According to the U.S. Bureau of Labor Statistics (BLS), there is a growing demand for physical therapists. The Bureau expects PT employment to rise by 21% between 2020 and 2030—much faster than the average career.
This increase in demand could be attributed to various factors, including
- An aging population
- Greater promotion of health and wellness
- Shifts in the way we view preventative medicine
- Changes to healthcare policies and coverage
Regardless of the reasons, one fact is clear: PTs are needed in clinics, hospitals and other healthcare facilities in every state. A 2018 report by the government-sponsored Projections Managing Partnership (PMP) predicts that, on average, 16,900 PT jobs will open in the United States each year.
3. You Can Earn Your DPT in a Few Years
The entire process of physical therapy education—from graduating high school to walking out the doors of your university with a DPT—takes about seven years.
While earning your bachelor’s degree, it’s a good idea to choose one of the several relevant majors for physical therapy so you will have the right prerequisites in place when you begin researching graduate schools and submitting applications.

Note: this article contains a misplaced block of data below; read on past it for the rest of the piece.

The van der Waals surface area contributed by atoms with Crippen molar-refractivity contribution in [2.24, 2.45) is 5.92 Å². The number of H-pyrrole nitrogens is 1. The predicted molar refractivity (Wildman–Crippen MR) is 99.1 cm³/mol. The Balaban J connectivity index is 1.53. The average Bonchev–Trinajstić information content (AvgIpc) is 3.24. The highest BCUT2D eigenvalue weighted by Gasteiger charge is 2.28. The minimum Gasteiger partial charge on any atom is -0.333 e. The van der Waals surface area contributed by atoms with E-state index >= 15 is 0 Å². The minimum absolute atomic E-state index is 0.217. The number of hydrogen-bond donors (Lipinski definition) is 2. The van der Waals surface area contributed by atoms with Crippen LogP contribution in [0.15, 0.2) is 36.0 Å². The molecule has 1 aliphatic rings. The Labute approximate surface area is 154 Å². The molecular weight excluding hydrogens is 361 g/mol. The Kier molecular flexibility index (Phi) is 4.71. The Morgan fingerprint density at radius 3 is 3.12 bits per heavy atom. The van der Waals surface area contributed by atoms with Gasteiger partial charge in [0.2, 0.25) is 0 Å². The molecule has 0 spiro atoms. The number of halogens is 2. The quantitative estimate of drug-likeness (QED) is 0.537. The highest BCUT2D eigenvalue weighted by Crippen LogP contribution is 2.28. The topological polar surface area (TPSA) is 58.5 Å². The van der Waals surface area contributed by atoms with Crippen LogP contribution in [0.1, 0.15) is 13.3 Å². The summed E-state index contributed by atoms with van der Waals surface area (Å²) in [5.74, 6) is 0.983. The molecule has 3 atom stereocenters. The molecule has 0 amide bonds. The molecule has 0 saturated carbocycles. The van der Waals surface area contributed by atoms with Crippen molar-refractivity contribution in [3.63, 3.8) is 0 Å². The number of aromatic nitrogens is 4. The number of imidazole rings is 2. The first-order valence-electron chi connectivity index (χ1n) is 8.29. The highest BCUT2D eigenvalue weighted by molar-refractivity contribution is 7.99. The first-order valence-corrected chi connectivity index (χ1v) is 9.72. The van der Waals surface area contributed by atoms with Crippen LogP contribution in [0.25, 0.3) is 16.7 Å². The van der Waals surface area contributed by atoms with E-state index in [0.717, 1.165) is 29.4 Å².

From there, you’ll enroll in a DPT program. While the time it takes to earn your degree varies, students typically complete it in around three years. For example, at the University of St. Augustine for Health Sciences (USAHS), the Residential DPT program is designed to be completed in 2.7 years.*
None of this is to say that pursuing physical therapy education will be effortless. Your mind will be put to the test as you master anatomy, biomechanics and PT technology tools.
But when you look at the length of time it takes to earn other degrees with similar post-graduation salaries, it’s no mystery why physical therapy is such a popular profession.
4. Physical Therapy Is an Exciting, Ever-Changing Field
Finally, physical therapy is a field in which strategies and technologies continue to evolve. While your goal of helping others will be the same each day, how you assist patients will rarely be the same.
One day, you could be applying electrical stimulation to a runner’s knee; the next, you might find yourself helping a stroke patient regain control of their facial muscles. Every day on the job presents a new challenge and a new opportunity to learn. And it’s gratifying to watch your patients improve!
*Time to completion may vary by student, depending on individual progress, credits transferred, and other factors. The Flex DPT program is designed to be completed in 4 years.
Doctor of Physical Therapy (DPT)